It's been an eventful week for Hank Williams, Jr. who on Monday compared President Obama to Hitler in a Fox News interview, which cost him his longtime association with ESPN and Monday Night Football, where his theme song based on his 1984 top ten hit "All My Rowdy Friends Are Coming Over Tonight" had been the opener since the late 1980s. I'll have more to say on that at the end, but Hank Jr, aka "Bocephus" (a nickname his daddy gave him in infancy) has had, to say the least, an interesting career, from the start, to the peak, to the inevitable decline. Here's an indepth look.
This week's "Believe Your Ears" podcast reviews Merle Haggard's album Working in Tennessee, out next Tuesday. This is a bit of the title track, performed onstage with son Ben Haggard on guitar. It's basically Merle adding new lyrics to the traditional fiddle tune "Don't Let The Deal Go Down," a song long associated with his hero, Western Swing bandleader Bob Wills.
Johnnie Wright, half of the respected vocal duo of Johnnie and Jack and husband and singing \partner of country legend Kitty Wells, died Tuesday at his home in Madison, Tennessee, just outside Nashville. He was 97 and had been in failing health. Wright and Wells had retired from active touring after performing together over 60 years. Funeral services will be held Friday in Madison.
In my Sunday PG article on Joe Negri, I mentioned his roots in Italian music, which he grew up with as a kid in Mt Washington. His grandparents and parents appreciated opera, Neapolitan music and singers like Carlo Buti. I also said he's been known to insert Italian medleys into jazz presentations.
Jake Owen's 2009 album Easy Does It reflected the sort of lowest-common-denominator fare even Nashville insiders will admit (off the record, of course), gives the place a bad name. Easy Does It reached # 2 on Billboard's Top Country Albums charts. Barefoot Blue Jean Night spent a week at # 1 until George Strait's new album nudged it out. Owen's title song spent a week at # 1 on the singles chart until Rodney Atkins' "Take A Back Road" knocked it off. The question: does such success indicate this new release is even more cliché-ridden and formulaic than his previous effort?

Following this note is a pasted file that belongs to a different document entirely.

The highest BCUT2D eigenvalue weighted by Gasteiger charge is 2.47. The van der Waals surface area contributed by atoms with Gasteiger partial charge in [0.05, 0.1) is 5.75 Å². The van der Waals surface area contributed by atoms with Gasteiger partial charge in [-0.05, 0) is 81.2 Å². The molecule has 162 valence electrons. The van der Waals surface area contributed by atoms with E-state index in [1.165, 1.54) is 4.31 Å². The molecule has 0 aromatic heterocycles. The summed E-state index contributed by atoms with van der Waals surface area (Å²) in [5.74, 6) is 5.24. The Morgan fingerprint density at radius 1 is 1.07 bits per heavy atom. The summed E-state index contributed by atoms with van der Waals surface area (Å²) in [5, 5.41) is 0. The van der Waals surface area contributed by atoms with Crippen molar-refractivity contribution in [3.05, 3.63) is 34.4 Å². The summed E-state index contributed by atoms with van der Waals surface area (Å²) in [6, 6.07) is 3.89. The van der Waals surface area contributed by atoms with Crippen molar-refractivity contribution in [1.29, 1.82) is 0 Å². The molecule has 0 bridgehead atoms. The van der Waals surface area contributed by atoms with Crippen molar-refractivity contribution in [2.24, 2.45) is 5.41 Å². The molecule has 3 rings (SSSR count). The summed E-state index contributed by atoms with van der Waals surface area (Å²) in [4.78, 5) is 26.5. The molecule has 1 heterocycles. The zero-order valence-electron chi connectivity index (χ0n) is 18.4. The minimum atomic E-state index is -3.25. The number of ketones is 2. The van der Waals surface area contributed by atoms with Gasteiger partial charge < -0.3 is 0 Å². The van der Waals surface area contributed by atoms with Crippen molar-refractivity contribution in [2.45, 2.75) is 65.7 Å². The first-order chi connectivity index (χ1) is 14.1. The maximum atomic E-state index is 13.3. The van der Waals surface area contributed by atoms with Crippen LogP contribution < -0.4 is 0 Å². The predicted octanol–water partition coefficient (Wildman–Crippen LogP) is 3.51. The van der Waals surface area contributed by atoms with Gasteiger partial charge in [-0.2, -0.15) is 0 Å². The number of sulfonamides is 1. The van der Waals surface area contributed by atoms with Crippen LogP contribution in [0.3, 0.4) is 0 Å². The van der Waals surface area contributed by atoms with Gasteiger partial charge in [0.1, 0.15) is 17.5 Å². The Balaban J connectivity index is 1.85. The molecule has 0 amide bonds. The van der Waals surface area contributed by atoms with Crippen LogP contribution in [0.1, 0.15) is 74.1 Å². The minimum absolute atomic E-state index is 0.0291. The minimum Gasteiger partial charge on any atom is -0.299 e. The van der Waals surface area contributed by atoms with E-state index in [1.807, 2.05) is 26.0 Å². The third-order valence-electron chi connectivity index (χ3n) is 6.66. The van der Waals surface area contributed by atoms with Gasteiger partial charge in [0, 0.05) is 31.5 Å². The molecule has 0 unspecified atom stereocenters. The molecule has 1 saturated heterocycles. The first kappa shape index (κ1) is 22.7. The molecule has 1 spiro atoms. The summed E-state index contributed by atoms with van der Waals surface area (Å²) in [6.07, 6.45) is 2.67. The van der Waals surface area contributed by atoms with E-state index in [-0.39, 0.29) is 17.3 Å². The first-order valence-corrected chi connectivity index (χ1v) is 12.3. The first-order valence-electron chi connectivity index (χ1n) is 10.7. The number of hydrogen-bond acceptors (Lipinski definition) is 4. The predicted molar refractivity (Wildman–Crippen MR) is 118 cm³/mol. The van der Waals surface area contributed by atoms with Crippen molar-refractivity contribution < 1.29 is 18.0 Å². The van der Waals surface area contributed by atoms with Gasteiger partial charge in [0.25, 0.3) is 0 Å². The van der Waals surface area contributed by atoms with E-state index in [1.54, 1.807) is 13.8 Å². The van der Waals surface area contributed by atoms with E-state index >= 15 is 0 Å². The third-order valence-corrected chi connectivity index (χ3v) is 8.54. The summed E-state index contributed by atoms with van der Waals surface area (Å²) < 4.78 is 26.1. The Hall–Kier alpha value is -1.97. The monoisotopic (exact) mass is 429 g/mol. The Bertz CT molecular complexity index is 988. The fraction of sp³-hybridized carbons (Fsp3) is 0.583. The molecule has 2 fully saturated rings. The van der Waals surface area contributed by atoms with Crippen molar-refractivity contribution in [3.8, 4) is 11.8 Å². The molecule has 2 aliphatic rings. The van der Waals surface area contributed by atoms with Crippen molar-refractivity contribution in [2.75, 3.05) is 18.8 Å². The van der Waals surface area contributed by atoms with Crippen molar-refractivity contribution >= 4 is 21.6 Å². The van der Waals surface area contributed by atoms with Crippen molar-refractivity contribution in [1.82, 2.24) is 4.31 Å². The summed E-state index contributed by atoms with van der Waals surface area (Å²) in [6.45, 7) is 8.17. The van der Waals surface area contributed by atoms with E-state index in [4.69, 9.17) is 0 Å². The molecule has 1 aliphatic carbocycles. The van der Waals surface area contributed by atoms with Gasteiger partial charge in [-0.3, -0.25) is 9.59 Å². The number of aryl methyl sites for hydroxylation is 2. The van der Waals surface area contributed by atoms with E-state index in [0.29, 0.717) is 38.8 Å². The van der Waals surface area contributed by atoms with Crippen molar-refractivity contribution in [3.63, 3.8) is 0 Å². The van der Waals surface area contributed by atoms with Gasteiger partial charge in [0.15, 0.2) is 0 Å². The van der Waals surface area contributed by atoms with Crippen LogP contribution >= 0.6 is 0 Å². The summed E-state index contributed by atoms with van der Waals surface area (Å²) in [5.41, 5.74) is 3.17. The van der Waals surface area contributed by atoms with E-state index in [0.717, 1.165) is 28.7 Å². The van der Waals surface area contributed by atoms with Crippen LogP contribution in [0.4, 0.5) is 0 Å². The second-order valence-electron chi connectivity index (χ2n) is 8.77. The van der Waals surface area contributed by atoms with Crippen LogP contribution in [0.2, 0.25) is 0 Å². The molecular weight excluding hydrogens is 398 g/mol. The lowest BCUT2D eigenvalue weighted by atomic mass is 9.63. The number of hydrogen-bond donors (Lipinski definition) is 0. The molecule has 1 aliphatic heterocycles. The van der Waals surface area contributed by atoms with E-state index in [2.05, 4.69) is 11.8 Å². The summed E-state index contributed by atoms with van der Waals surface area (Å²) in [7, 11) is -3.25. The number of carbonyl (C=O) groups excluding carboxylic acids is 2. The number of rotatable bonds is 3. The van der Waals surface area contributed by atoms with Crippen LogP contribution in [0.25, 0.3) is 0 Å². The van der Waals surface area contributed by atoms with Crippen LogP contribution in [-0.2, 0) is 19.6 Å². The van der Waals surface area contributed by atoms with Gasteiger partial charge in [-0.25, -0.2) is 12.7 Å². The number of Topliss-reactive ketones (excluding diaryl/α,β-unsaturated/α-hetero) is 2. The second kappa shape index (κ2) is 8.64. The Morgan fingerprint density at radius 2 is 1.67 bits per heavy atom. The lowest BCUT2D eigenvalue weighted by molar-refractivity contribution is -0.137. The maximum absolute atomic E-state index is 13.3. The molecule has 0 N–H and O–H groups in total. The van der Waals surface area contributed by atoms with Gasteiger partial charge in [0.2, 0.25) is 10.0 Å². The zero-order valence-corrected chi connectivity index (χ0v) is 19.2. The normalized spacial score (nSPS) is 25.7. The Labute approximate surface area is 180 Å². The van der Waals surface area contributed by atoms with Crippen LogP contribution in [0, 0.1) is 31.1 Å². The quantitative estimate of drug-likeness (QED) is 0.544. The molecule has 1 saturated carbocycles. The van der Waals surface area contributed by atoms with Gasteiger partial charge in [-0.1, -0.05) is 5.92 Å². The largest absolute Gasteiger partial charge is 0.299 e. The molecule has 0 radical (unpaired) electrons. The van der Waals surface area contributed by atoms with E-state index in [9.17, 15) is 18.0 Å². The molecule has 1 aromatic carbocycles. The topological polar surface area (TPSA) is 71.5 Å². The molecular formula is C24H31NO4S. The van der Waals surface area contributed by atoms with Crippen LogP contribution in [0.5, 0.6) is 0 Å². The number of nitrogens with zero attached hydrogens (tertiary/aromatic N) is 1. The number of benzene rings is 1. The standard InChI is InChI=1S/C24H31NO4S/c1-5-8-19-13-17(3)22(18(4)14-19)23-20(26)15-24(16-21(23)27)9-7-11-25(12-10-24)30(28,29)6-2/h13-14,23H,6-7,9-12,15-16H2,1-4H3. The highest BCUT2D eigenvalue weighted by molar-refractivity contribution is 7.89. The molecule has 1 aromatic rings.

This week's "Believe Your Ears" music podcast examines a new reissue: Hank Williams: The Legend Begins which includes the first two recordings he ever made, songs that might surprise most of his fans, as well as various radio shows for the 1950's patent medicine Hadacol and a 1951 March of Dimes broadcast.
Legacy Recordings has just announced the pending release of the Dave Brubeck Quartet's Last Time Out: December 26 1967. It chronicles the final concert by the "classic" Brubeck Quartet (Brubeck, alto saxophonist Paul Desmond, bassist Eugene Wright and drummer Joe Morello). This 13-song, two-CD set will appear November 11. It would be a significant historical release for that alone. What makes it even more significant is that the concert took place in a city with a distinctive jazz heritage acknowledged worldwide: here in Pittsburgh, at the Hilton, in front of a crowd of 1700. The tapes are not from Columbia Records; Brubeck ended up with a mono tape made almost surely from the soundboard.
The deaths of Wade Mainer at 104 and Wilma Lee Cooper at 90 may seem to have little connection. Mainer, after all, was known mainly to hardcore devotees of Appalachian music and until late in his life, mainly to historians of that better known but complex musical form. Cooper in her prime was a commercial performer, a Grand Ole Opry star known for he work with her husband, fiddler Stoney Cooper. In truth each had deep and solid roots in Appalachian music and made their own distinctive contributions.
Cable's Bio Channel, part of the A&E networks (where the original Biography series began) is often filled with programs that manage, amid recycled episodes of Biography, to trivialize crime, life and death, mystery and plenty of other things. But every once in a while they manage to do it right. A good example is one of several commercial-free special programs produced to commemorate 9/11. One of these "Pop Culture Saved America," is an especially compelling look at the reaction of TV, film, comedy, Broadway and music to the September 11 attacks, with comments from Regis Philbin, Rescue Me's Denis Leary, Dan Rather, Broadway actress Kristen Chenoweth, various Law & Order cast members, Alan Jackson and others describing how those events affected and colored their creative processes.